Fear Street Part Two: 1978 is All Connective Tissue
Fear Street 2: 1978 makes you wonder if Leigh Janiak and Netflix knew what they were doing. The streamer-turned-studio advertised the Fear Street trilogy aggressively, including the year-specific titles, inevitably piquing curiosity in the mechanics of the reverse chronology. The first: 1994. The second: 1978. And the third: 1666. After the uneven but intriguing first entry, we know that the quasi-titular “witch” Sarah Fier was persecuted in 1666. But why 1978? That question is asked and answered all before 1978 even begins, leaving us with a lifeless follow-up made up of little more than connective tissue.
This is Episode 3 of Fear Street: The Miniseries. At the end of 1994, the transition emerges both abruptly and seamlessly. “C. Berman” is the last known person to survive the ire of Sarah Fier, and as our present-day heroes connect with an older, wiser Berman, we leap backwards in time to witness her own harrowing experience with the Shadyside curse. It’s the type of flashback that can sustain an hour of television midway through a series - one where we know how it begins and how it ends, but the bits and pieces along the way can make for a compelling, tragic, and even beautiful tie-in to the broader story. And 1978 does exactly that...for about an hour. And then it continues for another hour, painstakingly checking every box and hitting each obligatory plot point that had been sketched out for it by its predecessor.
And what 1994 added in flair, 1978 is severely lacking. The former pulses with an unpredictable energy - specifically in its gutsy, often spontaneous death moments - while its follow-up is brimming with the energy of a high school senior going through the motions, just doing what’s required to get to the finish line. 1978 consists mostly of uninspired axe-kills, villainizing the same character over and over in a strange effort to protect the innocence and nuance of its core series regulars. It doubles down on the first installment’s needle drop nostalgia, including one ill-advised retread of a Neil Diamond track that’s a decade too early and was all-too recently used with better precision in 2019’s Once Upon a Time... In Hollywood. And in case you didn’t catch the first re-cast, 1978 brings back yet another Stranger Things star, this time in a central role.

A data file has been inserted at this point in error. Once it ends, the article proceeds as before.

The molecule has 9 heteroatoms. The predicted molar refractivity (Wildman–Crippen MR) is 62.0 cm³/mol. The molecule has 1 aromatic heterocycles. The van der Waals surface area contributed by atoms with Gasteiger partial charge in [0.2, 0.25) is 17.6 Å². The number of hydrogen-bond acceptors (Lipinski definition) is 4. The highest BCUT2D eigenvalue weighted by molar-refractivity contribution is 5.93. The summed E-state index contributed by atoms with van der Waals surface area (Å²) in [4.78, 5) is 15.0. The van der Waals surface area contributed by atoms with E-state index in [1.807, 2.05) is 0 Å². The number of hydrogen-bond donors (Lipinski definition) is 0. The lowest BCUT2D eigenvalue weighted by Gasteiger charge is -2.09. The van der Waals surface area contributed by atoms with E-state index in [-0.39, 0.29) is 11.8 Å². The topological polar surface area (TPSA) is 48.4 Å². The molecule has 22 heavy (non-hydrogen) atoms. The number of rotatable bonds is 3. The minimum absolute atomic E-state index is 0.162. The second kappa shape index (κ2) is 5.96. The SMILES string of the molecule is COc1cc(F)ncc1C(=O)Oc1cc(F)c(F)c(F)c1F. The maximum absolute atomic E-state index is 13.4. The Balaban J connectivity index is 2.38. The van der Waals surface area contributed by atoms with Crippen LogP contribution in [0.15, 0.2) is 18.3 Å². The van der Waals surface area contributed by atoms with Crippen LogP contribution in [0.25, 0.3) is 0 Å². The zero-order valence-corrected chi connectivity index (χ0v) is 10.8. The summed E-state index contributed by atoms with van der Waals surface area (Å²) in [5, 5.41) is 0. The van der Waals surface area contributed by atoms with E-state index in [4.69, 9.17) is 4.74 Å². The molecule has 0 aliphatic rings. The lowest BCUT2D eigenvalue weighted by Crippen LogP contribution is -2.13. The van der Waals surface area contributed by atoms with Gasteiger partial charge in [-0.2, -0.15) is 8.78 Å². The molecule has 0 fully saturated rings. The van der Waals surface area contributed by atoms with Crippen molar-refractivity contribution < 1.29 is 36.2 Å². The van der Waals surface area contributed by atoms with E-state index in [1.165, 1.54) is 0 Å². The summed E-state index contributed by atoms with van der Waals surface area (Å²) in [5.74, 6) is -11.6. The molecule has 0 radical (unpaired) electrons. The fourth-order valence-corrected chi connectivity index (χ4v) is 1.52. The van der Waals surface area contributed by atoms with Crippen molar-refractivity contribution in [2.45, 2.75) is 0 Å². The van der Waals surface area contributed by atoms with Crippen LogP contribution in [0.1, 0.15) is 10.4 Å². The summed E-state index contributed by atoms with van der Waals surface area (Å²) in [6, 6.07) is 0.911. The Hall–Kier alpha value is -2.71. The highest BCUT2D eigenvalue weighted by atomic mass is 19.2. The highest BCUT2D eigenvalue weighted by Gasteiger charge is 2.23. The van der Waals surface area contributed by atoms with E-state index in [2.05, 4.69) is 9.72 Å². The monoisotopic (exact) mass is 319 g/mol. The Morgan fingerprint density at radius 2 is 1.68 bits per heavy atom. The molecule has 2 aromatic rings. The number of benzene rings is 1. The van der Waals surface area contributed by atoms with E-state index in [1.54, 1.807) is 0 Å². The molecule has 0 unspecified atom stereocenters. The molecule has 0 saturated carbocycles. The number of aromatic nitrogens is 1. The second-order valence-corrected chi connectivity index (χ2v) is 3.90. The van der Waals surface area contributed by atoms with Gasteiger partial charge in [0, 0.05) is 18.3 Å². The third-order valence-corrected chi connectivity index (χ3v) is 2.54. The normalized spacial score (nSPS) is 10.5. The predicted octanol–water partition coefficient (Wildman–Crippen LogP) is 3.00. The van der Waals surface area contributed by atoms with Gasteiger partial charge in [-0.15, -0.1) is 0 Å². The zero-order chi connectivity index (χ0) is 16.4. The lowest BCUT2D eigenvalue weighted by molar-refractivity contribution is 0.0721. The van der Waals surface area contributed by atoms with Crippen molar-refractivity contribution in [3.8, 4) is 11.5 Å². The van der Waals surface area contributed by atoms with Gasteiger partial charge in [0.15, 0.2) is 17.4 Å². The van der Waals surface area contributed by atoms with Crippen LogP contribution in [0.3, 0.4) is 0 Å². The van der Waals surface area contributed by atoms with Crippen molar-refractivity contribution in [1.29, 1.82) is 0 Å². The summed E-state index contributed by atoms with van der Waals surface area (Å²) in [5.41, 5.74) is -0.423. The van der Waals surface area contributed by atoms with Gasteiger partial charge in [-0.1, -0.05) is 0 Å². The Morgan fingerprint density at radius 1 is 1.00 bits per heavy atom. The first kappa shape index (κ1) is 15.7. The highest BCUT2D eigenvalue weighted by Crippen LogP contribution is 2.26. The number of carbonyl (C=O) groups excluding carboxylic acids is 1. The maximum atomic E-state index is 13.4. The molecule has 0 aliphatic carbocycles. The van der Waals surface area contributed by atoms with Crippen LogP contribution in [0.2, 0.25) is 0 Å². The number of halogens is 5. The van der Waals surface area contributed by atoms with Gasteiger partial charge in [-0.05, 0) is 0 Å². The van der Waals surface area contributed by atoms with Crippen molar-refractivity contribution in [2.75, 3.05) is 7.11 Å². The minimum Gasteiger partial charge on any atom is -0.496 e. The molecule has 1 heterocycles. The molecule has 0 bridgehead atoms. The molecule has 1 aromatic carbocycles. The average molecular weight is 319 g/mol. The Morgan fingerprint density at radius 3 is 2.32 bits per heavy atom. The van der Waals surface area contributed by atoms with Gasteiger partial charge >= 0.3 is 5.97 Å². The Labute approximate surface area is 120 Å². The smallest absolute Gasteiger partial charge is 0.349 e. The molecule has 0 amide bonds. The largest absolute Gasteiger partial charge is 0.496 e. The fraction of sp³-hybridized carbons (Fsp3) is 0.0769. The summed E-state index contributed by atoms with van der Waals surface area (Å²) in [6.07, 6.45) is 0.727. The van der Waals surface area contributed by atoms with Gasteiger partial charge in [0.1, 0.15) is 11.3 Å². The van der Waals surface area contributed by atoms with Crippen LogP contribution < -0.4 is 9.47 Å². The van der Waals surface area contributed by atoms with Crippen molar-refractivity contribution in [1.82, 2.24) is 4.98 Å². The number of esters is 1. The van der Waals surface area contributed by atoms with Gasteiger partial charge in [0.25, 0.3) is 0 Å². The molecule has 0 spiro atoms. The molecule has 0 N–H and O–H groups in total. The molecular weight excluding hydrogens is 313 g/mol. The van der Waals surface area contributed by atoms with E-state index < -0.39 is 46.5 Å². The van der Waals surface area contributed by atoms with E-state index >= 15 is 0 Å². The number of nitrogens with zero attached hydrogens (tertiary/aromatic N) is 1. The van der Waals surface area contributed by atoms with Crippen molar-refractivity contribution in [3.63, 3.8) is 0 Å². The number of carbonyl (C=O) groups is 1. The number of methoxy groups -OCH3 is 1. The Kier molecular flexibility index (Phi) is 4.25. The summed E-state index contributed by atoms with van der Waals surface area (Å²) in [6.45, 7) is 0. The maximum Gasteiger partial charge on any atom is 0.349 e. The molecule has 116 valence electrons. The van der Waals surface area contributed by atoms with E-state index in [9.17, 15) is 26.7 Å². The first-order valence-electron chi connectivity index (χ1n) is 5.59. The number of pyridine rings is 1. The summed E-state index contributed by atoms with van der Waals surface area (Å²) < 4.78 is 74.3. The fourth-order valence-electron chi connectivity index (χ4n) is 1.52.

For all that, it’s the substance in 1978 that let me down most. Focused as it is on pushing the series forward, the second film largely ignores the ripest dramatic fruit from 1994: what does it mean to grow up in a community that’s given up on you? Where 1994 mines meaningful relationships from this shared experience, especially through juxtaposition of Shadysiders and Sunnyvalers, 1978 tries to encapsulate the entire dynamic in a neat summer camp competition-as-parable. It doesn’t work as dramatic fiction and it doesn’t work as Dickensian fable. This is no Tale of Two Camp-Sites.
And yet here we are. 1978 ultimately places the series above itself, bringing the drama back to the present day, and perfectly teeing up its finale. Like the dutiful third episode it is, this transition perfectly sets up the two-part finale. Onwards we go.